ARLINGTON, Texas -- Soaked in beer, Ichiro Suzuki smiled after a long day.
After he reached 200 hits for the ninth straight season during the second game of a doubleheader, Ken Griffey Jr. picked up his slight teammate, slung him over his shoulder and carried him to the showers, where teammates awaited with a beer bath.
"To get to enjoy this with these teammates I have, and especially that guy over there makes me very joyful," Ichiro said.
Ichiro beat out an infield single to become the first player in major league history with at least 200 in nine straight seasons as the Mariners beat the Texas Rangers 5-0 to split a doubleheader after losing the opener 7-2.
In his second at-bat of the nightcap, Suzuki hit a slow roller to shortstop Elvis Andrus, beating the throw for No. 200 and driving in a run for a 2-0 lead.
Suzuki, who went 1 for 5 in the second game, received a standing ovation from the sparse crowd, stepping off first base and doffing his batting helmet to thank the fans.
He had been tied with Willie Keeler, who had eight consecutive 200-hit seasons from 1894-1901.
"It's always good to see history," Griffey said. "[The beer shower] was a little cold for him."
In the opener, Suzuki doubled in four at-bats, but the Mariners lost for the sixth time in seven games.
The mood in the Mariners' clubhouse was lighter after the nightcap.
"To see a 108-year-old record broken is pretty special," Mariners manager Don Wakamatsu said.
Texas rookie Tommy Hunter threw a six-hitter for his first complete game and the Rangers hit three homers.
Felix Hernandez (15-5) struck out five and walked one in the nightcap, retiring 10 in a row from the third through the sixth. He's given up one run or less and lasted at least seven innings in 15 of his 30 starts this season.
Rangers manager Ron Washington said his team wasn't worn down at the end of the long day. Texas simply ran into a dominant pitcher, Washington said.
"That had to do with Felix Hernandez," Washington said.
Hernandez struggled with a tight back in the first three innings before it loosened up.
"I was wild," Hernandez said. "I was all over the place. I was a little quick. I had to slow down my delivery."
Adrian Beltre's two-run homer in the fifth inning of the nightcap extended Seattle's lead to 5-0.
Texas was playing its third doubleheader this month due to rainouts. The Rangers swept the first two.
Rain that pelted the area for the past four days caused the opener to begin 4 hours, 31 minutes after the originally scheduled start time of 12:35 p.m. It was a makeup of Friday night's rainout.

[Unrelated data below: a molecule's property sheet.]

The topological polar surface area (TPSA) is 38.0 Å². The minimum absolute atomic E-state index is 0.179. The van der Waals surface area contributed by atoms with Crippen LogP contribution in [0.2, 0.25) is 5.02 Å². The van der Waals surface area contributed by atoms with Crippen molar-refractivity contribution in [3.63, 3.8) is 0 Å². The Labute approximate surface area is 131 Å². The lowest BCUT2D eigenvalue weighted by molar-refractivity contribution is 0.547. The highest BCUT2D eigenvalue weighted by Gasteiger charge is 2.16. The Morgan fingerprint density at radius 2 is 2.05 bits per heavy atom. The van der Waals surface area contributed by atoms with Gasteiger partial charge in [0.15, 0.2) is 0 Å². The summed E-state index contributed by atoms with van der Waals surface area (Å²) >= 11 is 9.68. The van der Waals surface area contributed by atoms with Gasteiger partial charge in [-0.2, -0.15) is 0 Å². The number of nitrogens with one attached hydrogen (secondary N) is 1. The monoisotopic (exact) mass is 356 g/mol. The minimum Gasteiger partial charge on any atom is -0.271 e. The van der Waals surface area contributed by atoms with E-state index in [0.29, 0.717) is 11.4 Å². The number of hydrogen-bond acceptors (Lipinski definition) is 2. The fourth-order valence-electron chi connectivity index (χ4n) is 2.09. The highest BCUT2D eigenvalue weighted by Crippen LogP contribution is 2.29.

The Rangers fell four games behind Boston for the AL wild card. The Red Sox swept a doubleheader from slumping Tampa Bay at Fenway Park.
"We've got 20 games to go," Washington said. "We've got to keep taking care of our business. It was a tough day today. It's tough to win doubleheaders."
Holland lost his fourth straight start, giving up five runs and eight hits in six innings.
Hunter fared better than his fellow Rangers rookie, getting loose before his start by playing cards, pingpong and video games, including Ken Griffey Jr. Slugfest.
Griffey went 0 for 4 in the first game.
Hunter (8-3) struck out three and walked one in his 15th big league start, polishing off his first professional complete game with 102 pitches.
Seattle rookie Doug Fister (2-2) gave up five runs and 10 hits in 4 2/3 innings of the opener.
The Rangers are still missing two All-Stars: outfielder Josh Hamilton and third baseman Michael Young. Hamilton has missed the last eight games with a pinched nerve in his back and Young has sat out the past nine with a strained left hamstring.
Both could return for this weekend's series against the AL West-leading Los Angeles Angels.
The Mariners had their ninth shutout of the season. Mark Lowe, who played in college for Texas-Arlington, pitched the eighth and David Aardsma took care of the ninth to finish off the M's ninth shutout of the season. ... Texas rookie Julio Borbon had three hits in the second game. ... The Rangers were shut out for the second time in their last seven games. ... The Rangers hadn't started rookie pitchers in a doubleheader in nearly 31 years. Steve Comer and Danny Darwin got the starts against Seattle on Sept. 24, 1978 in Arlington. ... Andrus hit safely in both games, extending his hitting streak to 15 games, longest by a rookie in the majors this season. He also tied George Wright (1982) and Jerry Browne (1987) for the rookie club record.